Detroit nonprofit helps set new Guinness World Record for watering plants

NBC’s Today Show coordinates record-setting event across US on Earth Day

Photo by Noah Buscher on Unsplash (Unsplash)

DETROIT – A nonprofit working to improve the environment and Detroit community by planting trees has joined forces with NBC’s Today Show to set a new world record this Earth Day.

Greening of Detroit has been investing in the Detroit area for years, focusing on “enhancing the quality of life for Detroiters by planting trees, providing job training and involving our youth in the education of the natural environment.” For Earth Day this year, the nonprofit teamed up with sponsors and volunteers to plant 80 trees at Corrigan Park on Detroit’s east side.

“Climate change is upon is, so it’s very important to plant trees, preserve our greenspace, and continue planting throughout the city,” said Monica Tabares, vice president of Greening of Detroit.

But the fun didn’t stop there: Members of the nonprofit on Friday morning joined people from all over the U.S. to set a new world record for the most people watering plants simultaneously, across multiple venues. Led by the team at the Today Show, a total of 799 people from NBC affiliate cities like Detroit, Austin, Cleveland, Roanoke and San Francisco had their own watering can and plant to tend to, and everyone watered that plant for 20 seconds concurrently.

A Guinness World Record adjudicator was on site, scrutinizing the process and then awarding a certificate to the Today Show. Now, all 799 people are considered Guinness World Record holders!

You can watch the record-setting plant-watering below.

“The more trees we can get into the ground, the more clean air we have, it helps with water quality, with soil quality, aesthetics, beautification, property value,” Lionel Bradford, president of Greening of Detroit, told Local 4.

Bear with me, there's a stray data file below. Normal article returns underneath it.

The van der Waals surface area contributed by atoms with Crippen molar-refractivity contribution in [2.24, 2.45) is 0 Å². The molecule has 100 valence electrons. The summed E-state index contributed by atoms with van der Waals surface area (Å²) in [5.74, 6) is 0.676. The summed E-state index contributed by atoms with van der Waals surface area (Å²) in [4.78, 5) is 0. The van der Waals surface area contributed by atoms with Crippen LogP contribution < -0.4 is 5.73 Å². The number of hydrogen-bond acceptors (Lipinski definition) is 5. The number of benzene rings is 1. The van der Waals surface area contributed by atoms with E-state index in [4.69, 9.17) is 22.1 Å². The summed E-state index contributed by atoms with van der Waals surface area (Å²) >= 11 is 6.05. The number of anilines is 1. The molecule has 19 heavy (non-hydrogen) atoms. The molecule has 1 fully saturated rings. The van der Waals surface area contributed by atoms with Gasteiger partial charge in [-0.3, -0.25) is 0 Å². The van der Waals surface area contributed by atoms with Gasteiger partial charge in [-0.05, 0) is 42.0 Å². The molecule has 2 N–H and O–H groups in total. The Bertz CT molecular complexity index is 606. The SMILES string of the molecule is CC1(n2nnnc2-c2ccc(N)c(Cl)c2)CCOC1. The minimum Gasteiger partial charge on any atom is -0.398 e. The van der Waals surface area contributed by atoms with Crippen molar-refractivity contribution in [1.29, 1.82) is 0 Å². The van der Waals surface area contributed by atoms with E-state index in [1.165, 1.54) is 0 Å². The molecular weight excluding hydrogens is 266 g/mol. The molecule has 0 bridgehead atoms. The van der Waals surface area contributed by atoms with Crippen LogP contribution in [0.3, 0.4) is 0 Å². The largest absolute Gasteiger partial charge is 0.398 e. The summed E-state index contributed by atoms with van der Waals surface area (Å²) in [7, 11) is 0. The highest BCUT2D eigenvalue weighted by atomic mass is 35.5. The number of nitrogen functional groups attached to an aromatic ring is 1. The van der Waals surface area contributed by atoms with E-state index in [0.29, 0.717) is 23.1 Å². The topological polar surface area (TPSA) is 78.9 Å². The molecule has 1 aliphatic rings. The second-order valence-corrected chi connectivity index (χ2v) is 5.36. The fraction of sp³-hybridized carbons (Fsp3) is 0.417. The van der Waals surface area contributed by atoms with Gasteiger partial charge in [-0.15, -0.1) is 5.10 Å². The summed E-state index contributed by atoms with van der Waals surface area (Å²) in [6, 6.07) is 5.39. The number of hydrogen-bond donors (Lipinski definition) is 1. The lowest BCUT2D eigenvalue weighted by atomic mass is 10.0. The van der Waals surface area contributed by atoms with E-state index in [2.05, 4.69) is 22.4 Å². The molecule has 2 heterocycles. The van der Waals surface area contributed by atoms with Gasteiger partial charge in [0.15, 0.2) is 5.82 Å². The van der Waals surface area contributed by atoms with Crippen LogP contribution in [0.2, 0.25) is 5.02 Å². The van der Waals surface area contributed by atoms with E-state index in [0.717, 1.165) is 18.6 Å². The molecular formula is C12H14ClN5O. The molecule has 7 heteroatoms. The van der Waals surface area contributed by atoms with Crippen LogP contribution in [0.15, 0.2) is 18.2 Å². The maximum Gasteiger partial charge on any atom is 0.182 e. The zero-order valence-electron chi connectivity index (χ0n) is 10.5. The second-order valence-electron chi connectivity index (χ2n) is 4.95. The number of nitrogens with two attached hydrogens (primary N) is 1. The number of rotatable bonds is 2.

The scarcity of trees in Detroit is one of the reasons why Greening of Detroit exists. President Bradford says Detroit used to be considered the “Paris of the Midwest” because of the area’s tree canopy.

“But, between 1950 and 1980, Detroit lost over a half million trees due to disease, neglect, urbanization, you name it,” Bradford said.

To make up for the lost trees, Greening of Detroit plants about 2,000 every year. The nonprofit is also focused on planting seeds for the future.

“We’ve been planting trees since 1989. Since our inception, we’ve planted over 133,000 trees throughout the city,” Bradford said. “What that afforded us was an opportunity to train people to do this type of work. And so, we started doing workforce development training for adults who have barriers to employment in Detroit.

“Here, you have folks returning home from prison or incarceration, (and now) they’re able to feed their families after they come through our training program.”

Nonprofit Greening of Detroit worked with sponsors to plant 80 trees at a park on Detroit's east side in honor of Earth Day.

Learn more about Greening of Detroit on their website here.


More: Earth Day: 13 everyday things you can do to help the planet


About the Author:

Cassidy Johncox is a senior digital news editor covering stories across the spectrum, with a special focus on politics and community issues.